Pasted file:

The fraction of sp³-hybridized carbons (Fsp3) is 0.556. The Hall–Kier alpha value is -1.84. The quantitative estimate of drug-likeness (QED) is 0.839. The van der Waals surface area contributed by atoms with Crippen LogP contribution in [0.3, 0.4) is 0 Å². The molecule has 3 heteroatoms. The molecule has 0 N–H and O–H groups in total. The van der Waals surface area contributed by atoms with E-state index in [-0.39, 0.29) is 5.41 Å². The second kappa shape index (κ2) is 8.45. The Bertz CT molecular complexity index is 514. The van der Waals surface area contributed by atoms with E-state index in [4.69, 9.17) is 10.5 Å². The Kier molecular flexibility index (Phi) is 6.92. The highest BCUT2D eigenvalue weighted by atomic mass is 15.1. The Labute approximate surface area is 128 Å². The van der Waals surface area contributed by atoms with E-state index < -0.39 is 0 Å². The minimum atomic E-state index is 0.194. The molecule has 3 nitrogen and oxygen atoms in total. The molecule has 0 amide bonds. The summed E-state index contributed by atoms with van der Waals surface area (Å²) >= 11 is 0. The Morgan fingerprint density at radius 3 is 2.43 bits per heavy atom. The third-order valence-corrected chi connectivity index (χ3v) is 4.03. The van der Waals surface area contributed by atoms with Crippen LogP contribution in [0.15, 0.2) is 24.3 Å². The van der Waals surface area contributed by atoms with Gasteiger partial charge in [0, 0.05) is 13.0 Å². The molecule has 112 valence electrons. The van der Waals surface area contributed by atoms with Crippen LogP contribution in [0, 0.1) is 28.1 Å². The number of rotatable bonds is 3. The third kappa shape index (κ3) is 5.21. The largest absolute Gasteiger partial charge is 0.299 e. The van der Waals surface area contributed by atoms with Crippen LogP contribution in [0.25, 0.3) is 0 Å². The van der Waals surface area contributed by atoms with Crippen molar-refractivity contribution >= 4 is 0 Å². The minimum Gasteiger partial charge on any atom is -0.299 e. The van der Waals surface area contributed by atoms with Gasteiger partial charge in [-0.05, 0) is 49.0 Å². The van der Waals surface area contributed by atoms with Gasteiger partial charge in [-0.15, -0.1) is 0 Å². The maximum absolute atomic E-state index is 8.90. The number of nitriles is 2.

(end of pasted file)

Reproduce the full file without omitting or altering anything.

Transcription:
The fraction of sp³-hybridized carbons (Fsp3) is 0.556. The Hall–Kier alpha value is -1.84. The quantitative estimate of drug-likeness (QED) is 0.839. The van der Waals surface area contributed by atoms with Crippen LogP contribution in [0.3, 0.4) is 0 Å². The molecule has 3 heteroatoms. The molecule has 0 N–H and O–H groups in total. The van der Waals surface area contributed by atoms with E-state index in [-0.39, 0.29) is 5.41 Å². The second kappa shape index (κ2) is 8.45. The Bertz CT molecular complexity index is 514. The van der Waals surface area contributed by atoms with E-state index in [4.69, 9.17) is 10.5 Å². The Kier molecular flexibility index (Phi) is 6.92. The highest BCUT2D eigenvalue weighted by atomic mass is 15.1. The Labute approximate surface area is 128 Å². The van der Waals surface area contributed by atoms with E-state index < -0.39 is 0 Å². The minimum atomic E-state index is 0.194. The molecule has 3 nitrogen and oxygen atoms in total. The molecule has 0 amide bonds. The summed E-state index contributed by atoms with van der Waals surface area (Å²) >= 11 is 0. The Morgan fingerprint density at radius 3 is 2.43 bits per heavy atom. The third-order valence-corrected chi connectivity index (χ3v) is 4.03. The van der Waals surface area contributed by atoms with Crippen LogP contribution in [0.15, 0.2) is 24.3 Å². The van der Waals surface area contributed by atoms with Gasteiger partial charge in [0, 0.05) is 13.0 Å². The molecule has 112 valence electrons. The van der Waals surface area contributed by atoms with Crippen LogP contribution in [0, 0.1) is 28.1 Å². The number of rotatable bonds is 3. The third kappa shape index (κ3) is 5.21. The largest absolute Gasteiger partial charge is 0.299 e. The van der Waals surface area contributed by atoms with Crippen LogP contribution in [0.25, 0.3) is 0 Å². The van der Waals surface area contributed by atoms with Crippen molar-refractivity contribution >= 4 is 0 Å². The minimum Gasteiger partial charge on any atom is -0.299 e. The van der Waals surface area contributed by atoms with Gasteiger partial charge in [-0.05, 0) is 49.0 Å². The van der Waals surface area contributed by atoms with Gasteiger partial charge in [-0.15, -0.1) is 0 Å². The maximum absolute atomic E-state index is 8.90. The number of nitriles is 2.